I agree with you Doug, we love the rural look of Bethany and do not feel that more houses make a successful neighborhood. This is one of the reasons we love to live here, we are rural but close enough to Batavia to get the things we need. If we wanted to live in the City we would move there.
I guess we are like Elba, where their signs say population just right, lol.
As for the comment on people not wanting to live in Bethany because of the water, why are there not more empty houses? Actually houses in Bethany don't stay on the market long due to the school districts, especially if they are in the Alexander district. The house across from us sold in less than a year even with sulfur water.
Sorry but the comment about no one wanting to live in Bethany just because of the water just got to me for some reason.....
Doug, the announcement was on the home page, on the calendar for at least two days prior.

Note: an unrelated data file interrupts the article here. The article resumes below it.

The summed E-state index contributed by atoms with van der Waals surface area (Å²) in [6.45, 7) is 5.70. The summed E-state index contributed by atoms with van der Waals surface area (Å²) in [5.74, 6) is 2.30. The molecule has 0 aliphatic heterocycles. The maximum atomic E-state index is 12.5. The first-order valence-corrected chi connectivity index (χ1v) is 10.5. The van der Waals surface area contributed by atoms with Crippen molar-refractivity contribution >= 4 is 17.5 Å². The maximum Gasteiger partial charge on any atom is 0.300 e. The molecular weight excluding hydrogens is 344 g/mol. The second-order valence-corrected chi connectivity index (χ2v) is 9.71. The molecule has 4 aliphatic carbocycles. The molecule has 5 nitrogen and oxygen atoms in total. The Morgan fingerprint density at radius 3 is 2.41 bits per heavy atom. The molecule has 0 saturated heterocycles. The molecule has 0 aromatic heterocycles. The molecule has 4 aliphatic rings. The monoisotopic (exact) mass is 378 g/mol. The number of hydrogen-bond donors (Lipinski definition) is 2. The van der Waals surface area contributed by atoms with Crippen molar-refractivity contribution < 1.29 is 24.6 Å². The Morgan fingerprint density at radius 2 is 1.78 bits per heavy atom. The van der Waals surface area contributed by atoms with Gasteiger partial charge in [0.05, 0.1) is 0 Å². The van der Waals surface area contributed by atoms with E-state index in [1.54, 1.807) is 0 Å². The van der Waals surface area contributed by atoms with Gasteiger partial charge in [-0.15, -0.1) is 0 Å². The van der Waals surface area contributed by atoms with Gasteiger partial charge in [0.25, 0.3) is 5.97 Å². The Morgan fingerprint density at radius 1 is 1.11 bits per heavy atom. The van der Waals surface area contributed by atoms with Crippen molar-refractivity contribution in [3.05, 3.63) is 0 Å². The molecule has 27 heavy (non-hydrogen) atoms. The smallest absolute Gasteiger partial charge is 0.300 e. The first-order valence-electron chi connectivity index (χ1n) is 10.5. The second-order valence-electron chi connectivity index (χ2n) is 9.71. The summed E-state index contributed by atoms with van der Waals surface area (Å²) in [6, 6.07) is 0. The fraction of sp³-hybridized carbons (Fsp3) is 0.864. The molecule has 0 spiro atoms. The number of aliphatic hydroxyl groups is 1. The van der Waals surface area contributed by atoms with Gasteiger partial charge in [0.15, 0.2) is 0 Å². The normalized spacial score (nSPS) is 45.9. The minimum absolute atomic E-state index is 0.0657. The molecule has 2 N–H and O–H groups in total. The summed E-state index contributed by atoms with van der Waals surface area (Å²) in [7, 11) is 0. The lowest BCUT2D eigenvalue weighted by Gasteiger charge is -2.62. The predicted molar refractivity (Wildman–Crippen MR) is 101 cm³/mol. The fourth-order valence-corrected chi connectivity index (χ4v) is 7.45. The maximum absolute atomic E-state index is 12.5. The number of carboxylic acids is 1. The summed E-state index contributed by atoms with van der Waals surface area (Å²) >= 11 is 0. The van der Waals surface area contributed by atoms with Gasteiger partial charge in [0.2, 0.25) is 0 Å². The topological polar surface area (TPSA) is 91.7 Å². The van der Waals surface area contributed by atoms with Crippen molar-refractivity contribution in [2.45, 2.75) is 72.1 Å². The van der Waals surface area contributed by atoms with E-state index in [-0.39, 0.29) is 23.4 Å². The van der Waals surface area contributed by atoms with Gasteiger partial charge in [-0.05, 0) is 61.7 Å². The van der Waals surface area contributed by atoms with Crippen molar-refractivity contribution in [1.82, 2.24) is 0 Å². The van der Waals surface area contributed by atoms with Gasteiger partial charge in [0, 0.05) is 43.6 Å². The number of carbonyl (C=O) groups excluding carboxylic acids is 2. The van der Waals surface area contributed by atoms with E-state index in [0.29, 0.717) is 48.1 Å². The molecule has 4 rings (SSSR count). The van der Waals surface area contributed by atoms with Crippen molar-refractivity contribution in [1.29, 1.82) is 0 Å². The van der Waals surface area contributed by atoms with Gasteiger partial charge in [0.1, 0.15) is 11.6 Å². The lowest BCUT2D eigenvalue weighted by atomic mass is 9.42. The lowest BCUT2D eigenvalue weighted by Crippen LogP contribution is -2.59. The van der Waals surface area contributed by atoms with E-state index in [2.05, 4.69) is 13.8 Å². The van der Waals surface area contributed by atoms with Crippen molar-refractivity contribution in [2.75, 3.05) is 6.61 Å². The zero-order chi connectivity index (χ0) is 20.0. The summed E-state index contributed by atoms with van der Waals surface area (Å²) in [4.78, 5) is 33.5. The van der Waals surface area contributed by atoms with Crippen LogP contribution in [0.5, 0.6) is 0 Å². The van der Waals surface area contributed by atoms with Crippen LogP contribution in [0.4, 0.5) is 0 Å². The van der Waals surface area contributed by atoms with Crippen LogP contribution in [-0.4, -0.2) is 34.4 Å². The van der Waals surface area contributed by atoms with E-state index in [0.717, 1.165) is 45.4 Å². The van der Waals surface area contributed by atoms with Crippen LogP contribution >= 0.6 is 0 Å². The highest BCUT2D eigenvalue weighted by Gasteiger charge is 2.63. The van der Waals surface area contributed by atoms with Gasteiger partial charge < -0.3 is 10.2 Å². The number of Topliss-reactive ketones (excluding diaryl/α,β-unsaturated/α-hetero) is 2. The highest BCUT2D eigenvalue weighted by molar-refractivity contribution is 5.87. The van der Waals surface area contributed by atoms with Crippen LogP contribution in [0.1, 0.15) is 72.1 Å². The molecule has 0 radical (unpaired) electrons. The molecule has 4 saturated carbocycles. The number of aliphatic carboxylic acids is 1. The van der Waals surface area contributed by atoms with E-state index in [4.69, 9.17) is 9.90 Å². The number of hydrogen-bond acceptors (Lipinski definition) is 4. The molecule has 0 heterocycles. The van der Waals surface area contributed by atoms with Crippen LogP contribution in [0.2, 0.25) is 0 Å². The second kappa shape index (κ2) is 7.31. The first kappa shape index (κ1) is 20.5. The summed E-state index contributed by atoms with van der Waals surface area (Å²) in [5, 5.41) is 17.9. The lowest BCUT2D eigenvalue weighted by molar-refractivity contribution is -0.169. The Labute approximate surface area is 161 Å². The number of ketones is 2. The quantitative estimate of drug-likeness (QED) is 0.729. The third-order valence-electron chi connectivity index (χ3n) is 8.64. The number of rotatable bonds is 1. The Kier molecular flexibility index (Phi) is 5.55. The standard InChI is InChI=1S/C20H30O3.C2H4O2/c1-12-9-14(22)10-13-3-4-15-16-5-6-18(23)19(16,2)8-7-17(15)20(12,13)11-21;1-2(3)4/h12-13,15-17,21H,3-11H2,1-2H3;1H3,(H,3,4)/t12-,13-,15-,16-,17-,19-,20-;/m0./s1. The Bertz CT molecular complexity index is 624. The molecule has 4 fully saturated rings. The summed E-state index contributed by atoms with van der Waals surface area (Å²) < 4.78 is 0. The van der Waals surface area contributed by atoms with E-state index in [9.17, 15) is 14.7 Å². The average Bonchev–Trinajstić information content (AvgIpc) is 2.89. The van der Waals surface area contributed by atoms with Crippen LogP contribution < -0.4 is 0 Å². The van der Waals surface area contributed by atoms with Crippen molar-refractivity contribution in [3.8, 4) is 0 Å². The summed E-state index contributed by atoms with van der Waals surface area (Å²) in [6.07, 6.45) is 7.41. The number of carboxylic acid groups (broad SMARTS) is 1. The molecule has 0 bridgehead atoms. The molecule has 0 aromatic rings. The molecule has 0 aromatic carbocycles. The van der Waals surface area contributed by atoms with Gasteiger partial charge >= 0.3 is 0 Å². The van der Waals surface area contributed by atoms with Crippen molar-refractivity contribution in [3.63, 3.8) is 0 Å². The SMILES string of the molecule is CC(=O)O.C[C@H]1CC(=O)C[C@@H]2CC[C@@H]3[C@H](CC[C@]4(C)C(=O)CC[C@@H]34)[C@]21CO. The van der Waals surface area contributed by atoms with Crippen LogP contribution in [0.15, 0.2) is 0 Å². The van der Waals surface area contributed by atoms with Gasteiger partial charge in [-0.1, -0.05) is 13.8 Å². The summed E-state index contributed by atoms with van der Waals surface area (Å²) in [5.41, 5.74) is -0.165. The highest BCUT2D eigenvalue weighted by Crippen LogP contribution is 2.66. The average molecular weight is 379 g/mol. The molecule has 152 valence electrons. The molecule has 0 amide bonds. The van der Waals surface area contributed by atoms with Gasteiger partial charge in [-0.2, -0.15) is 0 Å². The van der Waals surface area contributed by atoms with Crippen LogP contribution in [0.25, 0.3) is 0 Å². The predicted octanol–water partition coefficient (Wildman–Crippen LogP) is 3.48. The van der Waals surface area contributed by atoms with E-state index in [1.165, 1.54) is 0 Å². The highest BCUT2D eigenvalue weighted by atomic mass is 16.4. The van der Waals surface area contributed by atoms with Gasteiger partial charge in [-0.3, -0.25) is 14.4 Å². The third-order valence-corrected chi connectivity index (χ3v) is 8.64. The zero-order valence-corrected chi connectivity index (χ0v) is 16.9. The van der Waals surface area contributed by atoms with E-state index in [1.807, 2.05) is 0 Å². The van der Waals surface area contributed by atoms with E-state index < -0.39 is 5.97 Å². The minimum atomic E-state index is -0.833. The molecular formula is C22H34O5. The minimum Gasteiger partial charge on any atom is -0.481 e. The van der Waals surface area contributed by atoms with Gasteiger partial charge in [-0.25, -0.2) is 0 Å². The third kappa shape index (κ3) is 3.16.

While I can understand certain peoples view on not wanting public water, I can not understand the view of the people this doesn't even effect voicing so loud of an opinion over it. I want municipal water. Who are you to tell me otherwise? I have a water softener, my parents next door have a more substantial water treatment system next door. We are not asking for your opinion on how to spend our money to treat our water. ESPECIALLY when you are not even a voice in the matter. One person specifically which I understand has a very old house and is not concerned with its appearance, and he is an older gentleman. He has lived this way his whole life and has no want or reason to change now. That is his reasoning and absolutely correct from his perspective. Mine however, is different. My home is 8 years old. I am 30 and will live here for the rest of my life. As I posted on the FB post, my appliances both dishwasher and washer are destroyed. 8 years old. My water system is 8 years old. And I have come home 4 times already in the past couple years to burst fittings from corrosion flooding my basement. I am willing to pay to save my home in the long run from the curses of replumbing, the time spent cleaning iron stains from my 8 year old showers, toilets and replacing my appliances every 8-10 years. My treated water looks AND smells acceptable out of the tap. It tastes terrible. So we still buy drinking water. We buy salt by the bag and haul it down the stairs to a stained corner of my basement where my 8 year old water system is kept. No thanks, I would rather have that corner of the basement empty, sans a water meter and clean. I would rather avoid my wife and I carrying heavy bags down stairs and still having stains after a week. I have a neighbor only two houses down that has very decent water. With a water system less extensive than my parents produces drinking water that is drinkable. Mine is not. My parents is not. I invite any one who will actually be in the water district and who's voice matters to come to my home. I will show you everything I have described. I will gladly give you a bottle of water from my tap to drink and tell me what you think. Or better yet, I will pour you a bottle of clear water. And just carry it around while i show you the galvanized fittings I have replaced that have been eaten away by my water and within 5 minutes you can look at that bottle you are holding to see it is not clear. It is brown. And then, you are welcome to drink it. If you dare.